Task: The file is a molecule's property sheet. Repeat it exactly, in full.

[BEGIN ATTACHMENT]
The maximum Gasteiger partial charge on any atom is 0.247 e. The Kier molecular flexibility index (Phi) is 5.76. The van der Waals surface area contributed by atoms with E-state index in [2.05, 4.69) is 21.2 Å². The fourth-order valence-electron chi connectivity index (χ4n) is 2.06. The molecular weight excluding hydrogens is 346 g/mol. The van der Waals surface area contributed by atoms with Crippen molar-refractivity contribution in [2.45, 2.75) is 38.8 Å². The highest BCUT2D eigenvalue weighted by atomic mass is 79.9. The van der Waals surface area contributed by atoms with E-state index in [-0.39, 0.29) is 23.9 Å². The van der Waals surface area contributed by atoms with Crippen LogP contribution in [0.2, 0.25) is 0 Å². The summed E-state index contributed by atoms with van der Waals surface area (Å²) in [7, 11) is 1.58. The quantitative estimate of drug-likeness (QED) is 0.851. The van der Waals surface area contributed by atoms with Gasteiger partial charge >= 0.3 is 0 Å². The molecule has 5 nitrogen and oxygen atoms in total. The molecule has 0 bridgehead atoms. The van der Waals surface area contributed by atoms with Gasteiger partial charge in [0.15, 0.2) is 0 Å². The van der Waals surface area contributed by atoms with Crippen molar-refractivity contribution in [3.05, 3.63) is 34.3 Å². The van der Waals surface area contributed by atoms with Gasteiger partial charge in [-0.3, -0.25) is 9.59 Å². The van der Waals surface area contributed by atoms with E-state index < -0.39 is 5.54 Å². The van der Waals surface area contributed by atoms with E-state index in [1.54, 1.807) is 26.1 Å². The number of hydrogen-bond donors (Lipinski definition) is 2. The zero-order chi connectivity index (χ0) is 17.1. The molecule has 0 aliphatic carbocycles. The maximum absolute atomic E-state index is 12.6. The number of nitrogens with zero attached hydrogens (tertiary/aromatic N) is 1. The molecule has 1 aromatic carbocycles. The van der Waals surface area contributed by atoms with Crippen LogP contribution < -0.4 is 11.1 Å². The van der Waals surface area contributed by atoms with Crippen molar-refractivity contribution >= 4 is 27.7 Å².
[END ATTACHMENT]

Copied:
The maximum Gasteiger partial charge on any atom is 0.247 e. The Kier molecular flexibility index (Phi) is 5.76. The van der Waals surface area contributed by atoms with E-state index in [2.05, 4.69) is 21.2 Å². The fourth-order valence-electron chi connectivity index (χ4n) is 2.06. The molecular weight excluding hydrogens is 346 g/mol. The van der Waals surface area contributed by atoms with Crippen molar-refractivity contribution in [2.45, 2.75) is 38.8 Å². The highest BCUT2D eigenvalue weighted by atomic mass is 79.9. The van der Waals surface area contributed by atoms with E-state index in [-0.39, 0.29) is 23.9 Å². The van der Waals surface area contributed by atoms with Crippen LogP contribution in [0.2, 0.25) is 0 Å². The summed E-state index contributed by atoms with van der Waals surface area (Å²) in [7, 11) is 1.58. The quantitative estimate of drug-likeness (QED) is 0.851. The van der Waals surface area contributed by atoms with Gasteiger partial charge >= 0.3 is 0 Å². The molecule has 5 nitrogen and oxygen atoms in total. The molecule has 0 bridgehead atoms. The van der Waals surface area contributed by atoms with Gasteiger partial charge in [0.15, 0.2) is 0 Å². The van der Waals surface area contributed by atoms with Crippen molar-refractivity contribution in [3.05, 3.63) is 34.3 Å². The van der Waals surface area contributed by atoms with Gasteiger partial charge in [-0.3, -0.25) is 9.59 Å². The van der Waals surface area contributed by atoms with E-state index < -0.39 is 5.54 Å². The van der Waals surface area contributed by atoms with E-state index in [1.54, 1.807) is 26.1 Å². The number of hydrogen-bond donors (Lipinski definition) is 2. The zero-order chi connectivity index (χ0) is 17.1. The molecule has 0 aliphatic carbocycles. The maximum absolute atomic E-state index is 12.6. The number of nitrogens with zero attached hydrogens (tertiary/aromatic N) is 1. The molecule has 1 aromatic carbocycles. The van der Waals surface area contributed by atoms with Crippen LogP contribution < -0.4 is 11.1 Å². The van der Waals surface area contributed by atoms with Crippen molar-refractivity contribution >= 4 is 27.7 Å².